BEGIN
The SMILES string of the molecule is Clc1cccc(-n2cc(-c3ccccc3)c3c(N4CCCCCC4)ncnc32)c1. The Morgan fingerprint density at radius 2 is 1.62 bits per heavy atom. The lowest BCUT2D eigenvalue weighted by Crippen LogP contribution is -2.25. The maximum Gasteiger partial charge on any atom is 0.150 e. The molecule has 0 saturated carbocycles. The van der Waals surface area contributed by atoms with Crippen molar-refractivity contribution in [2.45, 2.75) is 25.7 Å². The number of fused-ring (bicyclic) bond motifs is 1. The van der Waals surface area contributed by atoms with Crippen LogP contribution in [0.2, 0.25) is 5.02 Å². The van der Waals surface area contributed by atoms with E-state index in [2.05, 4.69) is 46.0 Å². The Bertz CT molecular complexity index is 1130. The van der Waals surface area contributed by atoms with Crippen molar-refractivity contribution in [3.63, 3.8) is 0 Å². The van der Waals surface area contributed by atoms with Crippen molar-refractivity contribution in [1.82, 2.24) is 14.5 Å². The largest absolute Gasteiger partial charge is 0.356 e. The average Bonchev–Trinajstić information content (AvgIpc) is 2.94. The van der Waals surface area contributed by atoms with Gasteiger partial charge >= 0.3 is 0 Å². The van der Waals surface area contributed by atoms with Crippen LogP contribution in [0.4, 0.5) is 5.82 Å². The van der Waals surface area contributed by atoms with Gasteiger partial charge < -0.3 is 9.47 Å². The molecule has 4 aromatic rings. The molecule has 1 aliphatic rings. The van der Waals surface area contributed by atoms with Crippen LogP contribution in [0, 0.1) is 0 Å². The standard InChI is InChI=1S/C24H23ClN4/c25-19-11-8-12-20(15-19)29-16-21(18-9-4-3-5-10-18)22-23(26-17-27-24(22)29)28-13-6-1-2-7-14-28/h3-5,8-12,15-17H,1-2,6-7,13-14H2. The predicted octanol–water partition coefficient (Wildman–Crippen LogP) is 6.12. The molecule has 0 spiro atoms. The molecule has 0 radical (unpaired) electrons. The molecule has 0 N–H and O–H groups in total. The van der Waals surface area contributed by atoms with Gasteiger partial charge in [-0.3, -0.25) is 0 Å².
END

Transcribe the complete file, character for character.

The SMILES string of the molecule is Clc1cccc(-n2cc(-c3ccccc3)c3c(N4CCCCCC4)ncnc32)c1. The Morgan fingerprint density at radius 2 is 1.62 bits per heavy atom. The lowest BCUT2D eigenvalue weighted by Crippen LogP contribution is -2.25. The maximum Gasteiger partial charge on any atom is 0.150 e. The molecule has 0 saturated carbocycles. The van der Waals surface area contributed by atoms with Crippen molar-refractivity contribution in [2.45, 2.75) is 25.7 Å². The number of fused-ring (bicyclic) bond motifs is 1. The van der Waals surface area contributed by atoms with Crippen LogP contribution in [0.2, 0.25) is 5.02 Å². The van der Waals surface area contributed by atoms with E-state index in [2.05, 4.69) is 46.0 Å². The Bertz CT molecular complexity index is 1130. The van der Waals surface area contributed by atoms with Crippen molar-refractivity contribution in [3.63, 3.8) is 0 Å². The van der Waals surface area contributed by atoms with Crippen molar-refractivity contribution in [1.82, 2.24) is 14.5 Å². The largest absolute Gasteiger partial charge is 0.356 e. The average Bonchev–Trinajstić information content (AvgIpc) is 2.94. The van der Waals surface area contributed by atoms with Gasteiger partial charge >= 0.3 is 0 Å². The van der Waals surface area contributed by atoms with Crippen LogP contribution in [0.4, 0.5) is 5.82 Å². The van der Waals surface area contributed by atoms with Gasteiger partial charge < -0.3 is 9.47 Å². The molecule has 4 aromatic rings. The molecule has 1 aliphatic rings. The van der Waals surface area contributed by atoms with Crippen LogP contribution in [0, 0.1) is 0 Å². The standard InChI is InChI=1S/C24H23ClN4/c25-19-11-8-12-20(15-19)29-16-21(18-9-4-3-5-10-18)22-23(26-17-27-24(22)29)28-13-6-1-2-7-14-28/h3-5,8-12,15-17H,1-2,6-7,13-14H2. The predicted octanol–water partition coefficient (Wildman–Crippen LogP) is 6.12. The molecule has 0 spiro atoms. The molecule has 0 radical (unpaired) electrons. The molecule has 0 N–H and O–H groups in total. The van der Waals surface area contributed by atoms with Gasteiger partial charge in [-0.3, -0.25) is 0 Å².